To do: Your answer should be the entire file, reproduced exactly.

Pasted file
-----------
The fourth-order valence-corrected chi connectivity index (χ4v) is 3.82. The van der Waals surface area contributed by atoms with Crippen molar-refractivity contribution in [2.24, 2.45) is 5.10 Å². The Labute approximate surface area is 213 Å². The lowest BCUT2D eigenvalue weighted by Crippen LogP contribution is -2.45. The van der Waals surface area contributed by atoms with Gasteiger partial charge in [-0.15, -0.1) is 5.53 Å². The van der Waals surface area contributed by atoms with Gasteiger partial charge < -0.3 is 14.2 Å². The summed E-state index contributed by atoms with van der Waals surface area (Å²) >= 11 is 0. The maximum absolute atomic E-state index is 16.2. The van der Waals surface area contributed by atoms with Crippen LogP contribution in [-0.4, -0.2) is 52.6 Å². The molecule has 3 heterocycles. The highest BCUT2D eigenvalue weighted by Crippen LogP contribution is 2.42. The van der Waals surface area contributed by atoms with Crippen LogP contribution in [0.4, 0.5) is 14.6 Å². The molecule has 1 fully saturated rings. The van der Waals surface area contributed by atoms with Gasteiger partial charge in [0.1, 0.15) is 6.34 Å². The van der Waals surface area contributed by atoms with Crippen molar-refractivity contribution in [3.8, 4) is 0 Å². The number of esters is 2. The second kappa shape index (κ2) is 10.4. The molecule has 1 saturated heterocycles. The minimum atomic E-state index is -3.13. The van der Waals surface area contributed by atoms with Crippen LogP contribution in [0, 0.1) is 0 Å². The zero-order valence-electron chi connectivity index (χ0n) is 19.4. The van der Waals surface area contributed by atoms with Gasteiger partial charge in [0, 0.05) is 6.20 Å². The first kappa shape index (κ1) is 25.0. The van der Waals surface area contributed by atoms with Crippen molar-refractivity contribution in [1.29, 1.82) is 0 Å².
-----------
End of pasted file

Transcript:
The fourth-order valence-corrected chi connectivity index (χ4v) is 3.82. The van der Waals surface area contributed by atoms with Crippen molar-refractivity contribution in [2.24, 2.45) is 5.10 Å². The Labute approximate surface area is 213 Å². The lowest BCUT2D eigenvalue weighted by Crippen LogP contribution is -2.45. The van der Waals surface area contributed by atoms with Gasteiger partial charge in [-0.15, -0.1) is 5.53 Å². The van der Waals surface area contributed by atoms with Gasteiger partial charge < -0.3 is 14.2 Å². The summed E-state index contributed by atoms with van der Waals surface area (Å²) >= 11 is 0. The maximum absolute atomic E-state index is 16.2. The van der Waals surface area contributed by atoms with Crippen LogP contribution in [-0.4, -0.2) is 52.6 Å². The molecule has 3 heterocycles. The highest BCUT2D eigenvalue weighted by Crippen LogP contribution is 2.42. The van der Waals surface area contributed by atoms with Crippen LogP contribution in [0.4, 0.5) is 14.6 Å². The molecule has 1 fully saturated rings. The van der Waals surface area contributed by atoms with Gasteiger partial charge in [0.1, 0.15) is 6.34 Å². The van der Waals surface area contributed by atoms with Crippen molar-refractivity contribution in [3.8, 4) is 0 Å². The number of esters is 2. The second kappa shape index (κ2) is 10.4. The molecule has 1 saturated heterocycles. The minimum atomic E-state index is -3.13. The van der Waals surface area contributed by atoms with Crippen LogP contribution in [0, 0.1) is 0 Å². The zero-order valence-electron chi connectivity index (χ0n) is 19.4. The van der Waals surface area contributed by atoms with Gasteiger partial charge in [0, 0.05) is 6.20 Å². The first kappa shape index (κ1) is 25.0. The van der Waals surface area contributed by atoms with Crippen molar-refractivity contribution in [1.29, 1.82) is 0 Å².